Monday, October 17, 2011

Passion Makes You Do Crazy Things

I hate public speaking.

Ten times out of ten, if I see it coming, I cross to the other side of the street and refuse to make eye contact. (Same goes for other sketchy characters like furniture dusting, laundry and meal planning.)

Now don’t get me wrong. When I’m one-on-one, I can out-speedtalk a telemarketer any day of the week. But put me in front of a group of people expecting me to say something profound, and invisible claws latch onto the back of my neck and send electric prickles of sheer panic shooting across my scalp, down my spine, and out my toenails.

In fact, I only have to imagine myself looking across the sea of faces and whatever scrap of intelligible thought I have vanishes. My heart pounds and my internal thermometer hits about 194 degrees. Celsius.

But I love writing. And I love talking to other people about writing. Ask my poor husband, who has to hear me talk about “book stuff” on a regular basis. But I can’t help it; I have a passion for story and its power to change the lives of those it touches.

And sometimes passion makes you do crazy things.

So when the English teacher at the local Christian school asked if I’d be willing to come and talk about writing with the high school seniors, my crazy story-loving side jumped up and down and squealed Yes, oh yes, I want to do this in the worst way while the rational side of my brain screamed No, you can’t do this! You know you can’t! You’re too young to die!!!

Before Rational Emily realized what was happening, Crazy Story-Loving Emily blurted, “What would I talk to the students about?”

“Whatever you want,” the teacher said.

And suddenly it was a done deal.

Crazy Emily clapped her hands and danced around saying, “Isn’t this awesome?! A captive audience! People who have to stay and listen to me talk about book stuff. This is going to be so much fun!”

Rational Emily went home and threw up.

* * *
The next day I sent a panicky email to a writing buddy and told her what I’d agreed to do.

Sally was supposed to say, “You did what?!”

Instead she said, “That’s great, Emily! The students will love you.”

“They will?”

“Of course.”

Her confidence was so complete and sincere it had me feeling self-assured in an instant. I could do this. I could entertain high-school students. I could talk about writing and make it interesting and fun. I could go toe-to-toe with Se┼ćor Public Speaking and watch that punk back right down.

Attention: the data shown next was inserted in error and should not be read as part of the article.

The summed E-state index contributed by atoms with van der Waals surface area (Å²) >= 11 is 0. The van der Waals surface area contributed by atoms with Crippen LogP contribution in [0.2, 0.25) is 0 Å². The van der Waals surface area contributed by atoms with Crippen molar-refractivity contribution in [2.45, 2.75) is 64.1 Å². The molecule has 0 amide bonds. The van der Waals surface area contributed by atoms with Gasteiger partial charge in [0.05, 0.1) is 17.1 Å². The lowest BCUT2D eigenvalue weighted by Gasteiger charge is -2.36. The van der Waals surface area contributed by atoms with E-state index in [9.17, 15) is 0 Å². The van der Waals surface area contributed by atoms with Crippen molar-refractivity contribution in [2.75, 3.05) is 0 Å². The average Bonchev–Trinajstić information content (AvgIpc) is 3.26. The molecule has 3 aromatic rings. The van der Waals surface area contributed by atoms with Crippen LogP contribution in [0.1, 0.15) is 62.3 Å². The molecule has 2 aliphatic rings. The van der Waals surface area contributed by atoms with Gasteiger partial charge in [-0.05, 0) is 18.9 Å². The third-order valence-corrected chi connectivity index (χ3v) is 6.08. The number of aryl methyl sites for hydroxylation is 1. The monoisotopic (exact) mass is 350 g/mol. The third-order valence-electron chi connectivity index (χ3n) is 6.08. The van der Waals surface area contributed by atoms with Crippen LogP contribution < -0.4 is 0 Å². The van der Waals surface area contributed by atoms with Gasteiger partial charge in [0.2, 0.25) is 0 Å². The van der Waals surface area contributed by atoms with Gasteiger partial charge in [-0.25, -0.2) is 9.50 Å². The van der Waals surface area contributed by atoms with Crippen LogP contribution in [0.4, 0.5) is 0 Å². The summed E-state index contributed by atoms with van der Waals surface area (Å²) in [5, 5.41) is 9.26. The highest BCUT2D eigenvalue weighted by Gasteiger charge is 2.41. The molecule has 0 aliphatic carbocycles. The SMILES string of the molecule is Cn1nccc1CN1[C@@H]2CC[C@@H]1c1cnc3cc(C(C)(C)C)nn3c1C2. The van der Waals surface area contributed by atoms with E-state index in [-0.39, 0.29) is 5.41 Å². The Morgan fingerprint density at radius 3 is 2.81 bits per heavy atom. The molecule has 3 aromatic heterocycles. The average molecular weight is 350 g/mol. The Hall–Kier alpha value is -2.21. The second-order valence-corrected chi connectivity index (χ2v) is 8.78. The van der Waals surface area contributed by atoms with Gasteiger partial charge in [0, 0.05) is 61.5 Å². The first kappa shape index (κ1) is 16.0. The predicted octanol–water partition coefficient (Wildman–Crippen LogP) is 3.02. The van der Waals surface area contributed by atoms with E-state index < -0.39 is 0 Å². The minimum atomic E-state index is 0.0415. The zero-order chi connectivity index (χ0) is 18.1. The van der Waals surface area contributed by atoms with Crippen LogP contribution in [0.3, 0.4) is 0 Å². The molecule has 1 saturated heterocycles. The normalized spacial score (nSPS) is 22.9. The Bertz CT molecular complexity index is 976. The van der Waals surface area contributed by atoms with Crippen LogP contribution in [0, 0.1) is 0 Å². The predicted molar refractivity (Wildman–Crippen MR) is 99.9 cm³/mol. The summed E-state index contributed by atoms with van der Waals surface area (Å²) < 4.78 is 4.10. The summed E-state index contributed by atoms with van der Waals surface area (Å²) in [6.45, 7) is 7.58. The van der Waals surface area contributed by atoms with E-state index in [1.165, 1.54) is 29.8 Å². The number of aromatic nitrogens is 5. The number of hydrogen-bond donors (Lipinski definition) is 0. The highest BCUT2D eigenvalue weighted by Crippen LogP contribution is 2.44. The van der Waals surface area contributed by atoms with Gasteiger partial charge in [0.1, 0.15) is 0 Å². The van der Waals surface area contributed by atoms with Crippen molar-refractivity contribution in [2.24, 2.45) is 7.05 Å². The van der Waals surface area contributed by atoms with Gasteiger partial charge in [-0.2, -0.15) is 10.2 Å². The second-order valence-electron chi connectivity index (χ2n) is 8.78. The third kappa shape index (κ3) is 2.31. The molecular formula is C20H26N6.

“How do you know they’ll love me?” I asked Sally.

“Because you’re not their regular teacher. And you won’t assign homework.”

Oh. Right.

So I spent the next week stressing thinking about what to discuss with twelfth graders. I jotted notes and prayed and jotted some more and prayed a whole lot more, and only three times did I wake up in the middle of the night in a cold sweat.

And I’m here to tell you I did it.

I went in there talked about how much I love writing. I talked about story world and the three-act structure of a plot. I showed how to create empathy for characters, and how to build goal, motivation, and conflict into a novel.

But mostly I talked about the Hero’s Journey—how story is really about a reluctant character who accepts a challenge and, despite the self-doubt and internal flaws, steps through a doorway and embarks on a journey. How that journey will bring him to the brink, challenge the core of who he is, force him to face his demons and in the end leave him changed for the better.

Because he did what he never dreamed possible.

Monday, October 10, 2011

Mistletoe & Mischief wins!

Today I found out the second book in my series, Mistletoe & Mischief, won FIRST PLACE in Novel Rocket's Launch Pad contest (formerly Out of the Slush Pile). I had forgotten that I'd entered the contest so I was doubly excited to see that not only had I placed, I'd won!